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Black Mountain - In the Future CD (album) cover


Black Mountain


Crossover Prog

3.46 | 56 ratings

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3 stars In The Future (2008) is the second album by Canadian 5-piece psychedelic/hard rock band Black Mountain. The album is a 10-song set containing some grindingly heavy, and at times complex, songs. In addition to the plentiful guitar riffs there's a shed-load of classic keyboards here, with two of the band credited with playing the Mellotron. By the way, three members of the band work for the Insite organisation, which provides a safe injection location for people with drug and mental health problems in Vancouver. So, respect to them for that.

The first track, Stormy High, consists of a pulverizing rhythm and an unforgettable Tony Iommi-inspired guitar riff. This in fact received the Bucky Award for 'Best Hook of 2008' from CBC Radio 3. With all due respect to the good people of Canada, the significance of this award is lost on a guy from Scotland (well, it's lost on me anyway) but I guess it's a nice achievement. It is definitely a great riff though. Angels is altogether more laid back, although the drums are still pretty loud, and there's some nice Mellotron (strings and flute) here. Black Mountain has drawn comparisons with Jefferson Airplane, I suppose in part due to the combination of male and female vocals. I don't know the Jefferson's well enough to comment on that (something I'll have to rectify!), but I wasn't initially impressed with some of the lethargic, stoned-out vocals on this. However I'm getting to like them the more I listen, and they do suit the music surprisingly well. Track 3, Tyrants, is the first of the more complex pieces on the album. It begins with thunderous bass/drums and ominous- sounding Mellotron that essay in subdued vocal and acoustic sections. The powerhouse drumming then returns along with some blistering guitar work from Stephen McBean (with that name, he must surely be Scottish!) and finally a reprise of the acoustic section. Darn it's good.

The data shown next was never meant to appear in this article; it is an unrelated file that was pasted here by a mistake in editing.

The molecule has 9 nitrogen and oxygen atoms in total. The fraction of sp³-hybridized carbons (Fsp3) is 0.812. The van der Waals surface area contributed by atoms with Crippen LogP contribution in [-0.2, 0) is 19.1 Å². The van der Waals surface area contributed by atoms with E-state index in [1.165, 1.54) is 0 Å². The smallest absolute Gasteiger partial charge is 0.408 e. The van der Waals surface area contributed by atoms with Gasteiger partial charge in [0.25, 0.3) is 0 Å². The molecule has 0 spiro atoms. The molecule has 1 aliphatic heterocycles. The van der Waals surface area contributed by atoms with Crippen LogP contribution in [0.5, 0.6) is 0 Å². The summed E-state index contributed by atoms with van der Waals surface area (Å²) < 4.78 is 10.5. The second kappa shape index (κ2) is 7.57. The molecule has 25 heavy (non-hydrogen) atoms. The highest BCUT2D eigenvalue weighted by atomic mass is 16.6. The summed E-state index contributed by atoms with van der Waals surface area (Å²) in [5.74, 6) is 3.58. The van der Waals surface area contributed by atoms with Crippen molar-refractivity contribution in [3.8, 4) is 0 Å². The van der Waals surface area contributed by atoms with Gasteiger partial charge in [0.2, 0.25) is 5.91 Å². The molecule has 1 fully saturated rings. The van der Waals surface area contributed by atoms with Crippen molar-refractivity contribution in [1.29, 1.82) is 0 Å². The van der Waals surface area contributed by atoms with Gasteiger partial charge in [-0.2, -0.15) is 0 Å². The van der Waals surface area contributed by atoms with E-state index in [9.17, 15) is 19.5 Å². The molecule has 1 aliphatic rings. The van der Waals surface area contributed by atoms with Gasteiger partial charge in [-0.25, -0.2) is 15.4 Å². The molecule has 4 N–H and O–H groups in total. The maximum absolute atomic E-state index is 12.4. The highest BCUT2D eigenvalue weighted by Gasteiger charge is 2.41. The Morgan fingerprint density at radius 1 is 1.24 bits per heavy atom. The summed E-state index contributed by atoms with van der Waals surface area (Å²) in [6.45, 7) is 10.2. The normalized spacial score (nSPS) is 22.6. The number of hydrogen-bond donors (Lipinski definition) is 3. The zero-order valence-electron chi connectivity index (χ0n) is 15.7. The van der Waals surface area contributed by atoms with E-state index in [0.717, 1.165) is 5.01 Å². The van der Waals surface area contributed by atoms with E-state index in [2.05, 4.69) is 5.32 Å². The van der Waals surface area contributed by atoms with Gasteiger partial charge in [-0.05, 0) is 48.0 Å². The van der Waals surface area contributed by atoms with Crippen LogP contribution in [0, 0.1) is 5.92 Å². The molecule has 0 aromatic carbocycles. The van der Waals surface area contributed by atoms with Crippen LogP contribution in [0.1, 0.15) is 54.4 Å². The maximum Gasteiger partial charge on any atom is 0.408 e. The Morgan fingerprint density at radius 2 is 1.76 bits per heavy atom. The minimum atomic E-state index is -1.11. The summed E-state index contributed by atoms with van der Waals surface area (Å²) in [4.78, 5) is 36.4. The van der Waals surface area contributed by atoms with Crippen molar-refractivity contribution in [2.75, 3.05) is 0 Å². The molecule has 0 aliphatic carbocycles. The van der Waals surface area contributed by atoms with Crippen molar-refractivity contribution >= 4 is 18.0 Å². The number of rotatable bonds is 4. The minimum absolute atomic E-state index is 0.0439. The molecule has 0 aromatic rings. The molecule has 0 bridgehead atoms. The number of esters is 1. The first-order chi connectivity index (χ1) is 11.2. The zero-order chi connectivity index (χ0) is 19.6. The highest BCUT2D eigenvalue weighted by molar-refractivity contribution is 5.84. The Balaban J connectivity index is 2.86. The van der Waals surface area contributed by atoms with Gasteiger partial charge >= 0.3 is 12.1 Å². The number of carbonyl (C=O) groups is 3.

The near raga Wucan features synthesizer and Mellotron against a trance-like rhythm, with guitar flaring up intermittently. Stay Free is a largely acoustic ballad that was featured in the Spiderman III soundtrack. Female vocalist Amber Webber sings alone on a couple of songs, the first of these being Queens Will Play. This song also contains more guitar in the style of Tony Iommi, this time sounding subdued but edgy. The underlying tension is finally released in the closing few seconds of the track once the drums are let loose. Evil Ways (not the Santana song) features more forceful drumming and guitar soloing but is my least favourite track, while the brief Wild Wind is a sing-along ballad featuring fuzzed-out guitar. That brings us to the centrepiece of the album, the near 17-minutes Bright Lights. Back in the day, a track this length would have been exceptional whereas nowadays it's hardly worthy of note. Bright Lights is densely structured with extended instrumental excursions involving bruising bass and snarling guitar... actually, I'm not going to try to navigate the reader through every twist and turn of this song. My suggestion would be for the reader to just buy the album and listen for them self. Night Walks is the final track and the second to feature Amber Webber going solo. It's an ambient and reassuring way to finish the album.

I haven't heard Black Mountain's debut as yet, so I can't comment on how the band has progressed. However from the evidence of this, the notoriously 'difficult' sophomore album, they're definitely heading in the right direction. This is somewhere between good and excellent, so I'll give it 3 stars.

seventhsojourn | 3/5 |


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